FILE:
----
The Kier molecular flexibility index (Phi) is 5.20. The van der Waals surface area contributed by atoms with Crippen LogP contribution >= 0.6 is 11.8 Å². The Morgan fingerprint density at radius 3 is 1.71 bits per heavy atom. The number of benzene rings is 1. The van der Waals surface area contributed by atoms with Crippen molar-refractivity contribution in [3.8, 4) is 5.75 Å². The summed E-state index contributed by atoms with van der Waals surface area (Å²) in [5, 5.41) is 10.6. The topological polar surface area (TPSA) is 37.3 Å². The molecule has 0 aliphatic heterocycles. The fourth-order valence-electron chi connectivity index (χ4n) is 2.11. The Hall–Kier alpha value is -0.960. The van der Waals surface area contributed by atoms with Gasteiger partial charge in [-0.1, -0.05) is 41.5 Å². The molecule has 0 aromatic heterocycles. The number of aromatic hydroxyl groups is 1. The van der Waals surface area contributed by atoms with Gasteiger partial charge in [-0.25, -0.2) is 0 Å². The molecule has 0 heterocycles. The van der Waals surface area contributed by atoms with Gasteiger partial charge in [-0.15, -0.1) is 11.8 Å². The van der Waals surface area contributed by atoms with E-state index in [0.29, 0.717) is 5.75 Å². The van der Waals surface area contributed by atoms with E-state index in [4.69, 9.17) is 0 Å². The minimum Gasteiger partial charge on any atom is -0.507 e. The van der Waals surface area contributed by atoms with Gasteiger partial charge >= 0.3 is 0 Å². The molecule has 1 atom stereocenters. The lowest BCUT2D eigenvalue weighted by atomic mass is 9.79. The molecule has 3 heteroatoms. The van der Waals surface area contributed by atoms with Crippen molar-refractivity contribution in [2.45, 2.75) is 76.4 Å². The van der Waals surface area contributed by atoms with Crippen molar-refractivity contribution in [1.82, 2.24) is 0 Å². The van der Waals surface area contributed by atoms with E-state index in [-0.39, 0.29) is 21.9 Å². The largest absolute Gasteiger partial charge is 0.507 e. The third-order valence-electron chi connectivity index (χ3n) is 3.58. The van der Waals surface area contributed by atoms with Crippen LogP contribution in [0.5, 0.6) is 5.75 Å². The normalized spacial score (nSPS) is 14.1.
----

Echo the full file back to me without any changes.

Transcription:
The Kier molecular flexibility index (Phi) is 5.20. The van der Waals surface area contributed by atoms with Crippen LogP contribution >= 0.6 is 11.8 Å². The Morgan fingerprint density at radius 3 is 1.71 bits per heavy atom. The number of benzene rings is 1. The van der Waals surface area contributed by atoms with Crippen molar-refractivity contribution in [3.8, 4) is 5.75 Å². The summed E-state index contributed by atoms with van der Waals surface area (Å²) in [5, 5.41) is 10.6. The topological polar surface area (TPSA) is 37.3 Å². The molecule has 0 aliphatic heterocycles. The fourth-order valence-electron chi connectivity index (χ4n) is 2.11. The Hall–Kier alpha value is -0.960. The van der Waals surface area contributed by atoms with Gasteiger partial charge in [-0.1, -0.05) is 41.5 Å². The molecule has 0 aromatic heterocycles. The number of aromatic hydroxyl groups is 1. The van der Waals surface area contributed by atoms with Gasteiger partial charge in [-0.25, -0.2) is 0 Å². The molecule has 0 heterocycles. The van der Waals surface area contributed by atoms with Gasteiger partial charge in [-0.15, -0.1) is 11.8 Å². The van der Waals surface area contributed by atoms with E-state index in [0.29, 0.717) is 5.75 Å². The van der Waals surface area contributed by atoms with E-state index in [4.69, 9.17) is 0 Å². The minimum Gasteiger partial charge on any atom is -0.507 e. The van der Waals surface area contributed by atoms with Gasteiger partial charge >= 0.3 is 0 Å². The molecule has 1 atom stereocenters. The lowest BCUT2D eigenvalue weighted by atomic mass is 9.79. The molecule has 3 heteroatoms. The van der Waals surface area contributed by atoms with Crippen molar-refractivity contribution in [2.45, 2.75) is 76.4 Å². The van der Waals surface area contributed by atoms with Crippen molar-refractivity contribution in [1.82, 2.24) is 0 Å². The van der Waals surface area contributed by atoms with E-state index in [-0.39, 0.29) is 21.9 Å². The largest absolute Gasteiger partial charge is 0.507 e. The third-order valence-electron chi connectivity index (χ3n) is 3.58. The van der Waals surface area contributed by atoms with Crippen LogP contribution in [0.5, 0.6) is 5.75 Å². The normalized spacial score (nSPS) is 14.1.